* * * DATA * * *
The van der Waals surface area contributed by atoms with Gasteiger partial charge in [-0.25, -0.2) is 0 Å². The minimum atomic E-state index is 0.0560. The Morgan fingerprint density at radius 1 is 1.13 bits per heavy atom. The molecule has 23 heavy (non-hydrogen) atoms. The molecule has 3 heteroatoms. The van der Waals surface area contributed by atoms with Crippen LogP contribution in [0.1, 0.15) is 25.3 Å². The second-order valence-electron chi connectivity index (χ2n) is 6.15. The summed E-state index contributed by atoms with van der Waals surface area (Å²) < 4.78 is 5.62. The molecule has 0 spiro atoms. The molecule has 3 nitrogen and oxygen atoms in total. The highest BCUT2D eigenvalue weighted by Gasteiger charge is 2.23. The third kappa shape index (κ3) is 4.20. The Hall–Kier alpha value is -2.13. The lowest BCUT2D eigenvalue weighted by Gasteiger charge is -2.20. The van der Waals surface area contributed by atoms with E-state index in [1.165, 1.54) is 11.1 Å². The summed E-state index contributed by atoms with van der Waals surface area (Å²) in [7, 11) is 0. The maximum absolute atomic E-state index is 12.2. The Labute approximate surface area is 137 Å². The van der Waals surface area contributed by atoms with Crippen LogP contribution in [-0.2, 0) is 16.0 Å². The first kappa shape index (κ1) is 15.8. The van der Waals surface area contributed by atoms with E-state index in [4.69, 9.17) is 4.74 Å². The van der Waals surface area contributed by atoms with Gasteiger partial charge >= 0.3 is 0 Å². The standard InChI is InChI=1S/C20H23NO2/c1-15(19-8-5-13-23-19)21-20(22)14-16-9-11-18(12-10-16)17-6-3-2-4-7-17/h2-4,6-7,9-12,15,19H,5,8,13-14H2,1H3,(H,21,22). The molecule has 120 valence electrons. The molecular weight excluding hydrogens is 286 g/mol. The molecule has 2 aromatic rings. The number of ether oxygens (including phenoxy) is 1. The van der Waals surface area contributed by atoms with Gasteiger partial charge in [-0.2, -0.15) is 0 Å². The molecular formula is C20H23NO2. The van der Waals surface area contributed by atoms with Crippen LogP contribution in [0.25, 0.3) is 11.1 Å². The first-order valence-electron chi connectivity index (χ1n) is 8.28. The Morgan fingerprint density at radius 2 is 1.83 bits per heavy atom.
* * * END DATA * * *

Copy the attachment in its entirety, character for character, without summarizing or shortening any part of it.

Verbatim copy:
The van der Waals surface area contributed by atoms with Gasteiger partial charge in [-0.25, -0.2) is 0 Å². The minimum atomic E-state index is 0.0560. The Morgan fingerprint density at radius 1 is 1.13 bits per heavy atom. The molecule has 23 heavy (non-hydrogen) atoms. The molecule has 3 heteroatoms. The van der Waals surface area contributed by atoms with Crippen LogP contribution in [0.1, 0.15) is 25.3 Å². The second-order valence-electron chi connectivity index (χ2n) is 6.15. The summed E-state index contributed by atoms with van der Waals surface area (Å²) < 4.78 is 5.62. The molecule has 0 spiro atoms. The molecule has 3 nitrogen and oxygen atoms in total. The highest BCUT2D eigenvalue weighted by Gasteiger charge is 2.23. The third kappa shape index (κ3) is 4.20. The Hall–Kier alpha value is -2.13. The lowest BCUT2D eigenvalue weighted by Gasteiger charge is -2.20. The van der Waals surface area contributed by atoms with E-state index in [1.165, 1.54) is 11.1 Å². The summed E-state index contributed by atoms with van der Waals surface area (Å²) in [7, 11) is 0. The maximum absolute atomic E-state index is 12.2. The Labute approximate surface area is 137 Å². The van der Waals surface area contributed by atoms with Crippen LogP contribution in [-0.2, 0) is 16.0 Å². The first kappa shape index (κ1) is 15.8. The van der Waals surface area contributed by atoms with E-state index in [4.69, 9.17) is 4.74 Å². The van der Waals surface area contributed by atoms with Gasteiger partial charge >= 0.3 is 0 Å². The standard InChI is InChI=1S/C20H23NO2/c1-15(19-8-5-13-23-19)21-20(22)14-16-9-11-18(12-10-16)17-6-3-2-4-7-17/h2-4,6-7,9-12,15,19H,5,8,13-14H2,1H3,(H,21,22). The molecule has 120 valence electrons. The molecular weight excluding hydrogens is 286 g/mol. The molecule has 2 aromatic rings. The number of ether oxygens (including phenoxy) is 1. The van der Waals surface area contributed by atoms with Gasteiger partial charge in [-0.2, -0.15) is 0 Å². The molecular formula is C20H23NO2. The van der Waals surface area contributed by atoms with Crippen LogP contribution in [0.25, 0.3) is 11.1 Å². The first-order valence-electron chi connectivity index (χ1n) is 8.28. The Morgan fingerprint density at radius 2 is 1.83 bits per heavy atom.